reduction of area

reduction of area

[ri′dək·shən əv ′er·ē·ə]
(metallurgy)
In tensile testing, the percentage of decrease in cross-sectional area of a specimen at the point of rupture.

reduction of area

The difference between the original cross-sectional area of a test specimen before being subjected to tension and the area of its smallest cross section after rupture; expressed as a percentage of the original cross-sectional area of the specimen.
References in periodicals archive ?
In Ti-6242S, although the elongation and the reduction of area decline after the high temperature exposure, no decrease of tensile strength or lowering of proof stress is obtained.
The result is a reduction of area loss of less than eight percent for both technologies.
In the course of the year, the Company relinquished four tenements and reduced the size of several others involving a total reduction of area managed by Thomson from 5396 sq km in June 2012 to 3707 sq.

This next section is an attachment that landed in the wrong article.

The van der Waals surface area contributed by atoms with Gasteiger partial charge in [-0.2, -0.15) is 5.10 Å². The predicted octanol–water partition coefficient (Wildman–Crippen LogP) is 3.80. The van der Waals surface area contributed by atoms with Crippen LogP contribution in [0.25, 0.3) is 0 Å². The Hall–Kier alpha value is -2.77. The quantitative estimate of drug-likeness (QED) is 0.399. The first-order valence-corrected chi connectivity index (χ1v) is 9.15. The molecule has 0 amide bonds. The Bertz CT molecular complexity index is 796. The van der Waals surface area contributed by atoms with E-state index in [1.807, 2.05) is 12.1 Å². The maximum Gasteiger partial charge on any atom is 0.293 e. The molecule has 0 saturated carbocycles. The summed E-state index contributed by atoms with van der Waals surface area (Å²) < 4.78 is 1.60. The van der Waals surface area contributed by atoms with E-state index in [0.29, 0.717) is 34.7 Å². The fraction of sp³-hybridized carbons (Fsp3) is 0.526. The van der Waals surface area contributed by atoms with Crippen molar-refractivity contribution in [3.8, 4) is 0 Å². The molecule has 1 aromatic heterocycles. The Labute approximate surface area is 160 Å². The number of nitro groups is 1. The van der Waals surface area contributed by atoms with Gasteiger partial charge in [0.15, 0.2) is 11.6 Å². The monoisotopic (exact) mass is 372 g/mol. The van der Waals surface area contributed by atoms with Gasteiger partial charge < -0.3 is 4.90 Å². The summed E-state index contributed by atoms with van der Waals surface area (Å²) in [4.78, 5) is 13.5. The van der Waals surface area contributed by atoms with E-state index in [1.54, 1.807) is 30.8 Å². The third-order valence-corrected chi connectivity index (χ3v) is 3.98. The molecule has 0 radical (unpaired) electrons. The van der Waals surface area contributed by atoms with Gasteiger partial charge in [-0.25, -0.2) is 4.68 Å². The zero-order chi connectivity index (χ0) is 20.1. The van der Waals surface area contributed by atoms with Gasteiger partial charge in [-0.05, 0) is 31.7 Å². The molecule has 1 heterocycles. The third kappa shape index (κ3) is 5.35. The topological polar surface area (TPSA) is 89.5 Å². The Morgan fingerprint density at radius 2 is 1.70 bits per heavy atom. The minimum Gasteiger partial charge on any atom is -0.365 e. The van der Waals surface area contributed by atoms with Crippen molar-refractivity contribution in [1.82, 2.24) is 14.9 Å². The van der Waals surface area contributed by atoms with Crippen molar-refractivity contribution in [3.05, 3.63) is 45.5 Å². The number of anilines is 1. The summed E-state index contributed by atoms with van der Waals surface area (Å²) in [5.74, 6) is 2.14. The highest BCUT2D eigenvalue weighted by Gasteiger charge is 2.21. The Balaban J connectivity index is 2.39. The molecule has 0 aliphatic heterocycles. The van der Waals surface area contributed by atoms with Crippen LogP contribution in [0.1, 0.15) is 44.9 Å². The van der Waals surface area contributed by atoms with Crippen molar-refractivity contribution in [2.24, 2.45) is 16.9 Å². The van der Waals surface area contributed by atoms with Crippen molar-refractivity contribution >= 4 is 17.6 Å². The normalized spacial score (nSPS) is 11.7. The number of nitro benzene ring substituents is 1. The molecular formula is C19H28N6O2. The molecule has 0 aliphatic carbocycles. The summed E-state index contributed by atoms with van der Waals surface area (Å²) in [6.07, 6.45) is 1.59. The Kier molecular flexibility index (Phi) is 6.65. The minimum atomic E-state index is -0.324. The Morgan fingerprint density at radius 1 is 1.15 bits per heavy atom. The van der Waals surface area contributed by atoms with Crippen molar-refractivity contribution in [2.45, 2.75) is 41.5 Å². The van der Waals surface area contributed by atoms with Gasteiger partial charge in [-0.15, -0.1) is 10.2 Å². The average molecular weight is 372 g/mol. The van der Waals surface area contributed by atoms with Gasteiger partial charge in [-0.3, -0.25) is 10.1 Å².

1, temperature courses of percentage reduction of area Z and ductility A are in Fig.
The Mayor said that these cuts (to community centres, sports facilities, bus concessions, centre for the deaf, reduction of area care and street warden staff etc) were needed to balance the books.
m], characteristics of plasticity for warm workability (percentage reduction of area Z, index of plasticity to rupture according to Kolmogorov [[lambda].
Over exploitation, pollution and changes in water quality, excessive cutting for fuel wood and fodder, solid industrial and domestic wastes and oil spills have resulted in the reduction of area under mangrove forests.
u], MPa 523 Elastic modulus E, GPa 180 Elongation [delta], % 4,6 Reduction of area [PSI], % 6,5 Dross layer Proportional limit [[sigma].
It would appear that the reduction of area coordination would be a retrograde step and not of benefit to communities.
04 percent of either phosphorus or sulfur in the steel; it should have a tensile strength of at least 55,000 psi but not more than 65,000 psi; an elastic limit of 30,000 to 31,000 pounds per square inch with an elongation of 25 percent in eight inches and 50 percent reduction of area at point of rupture .
Steels are upset-forged, utilizing wide dies with a minimum reduction of area of 5:1.

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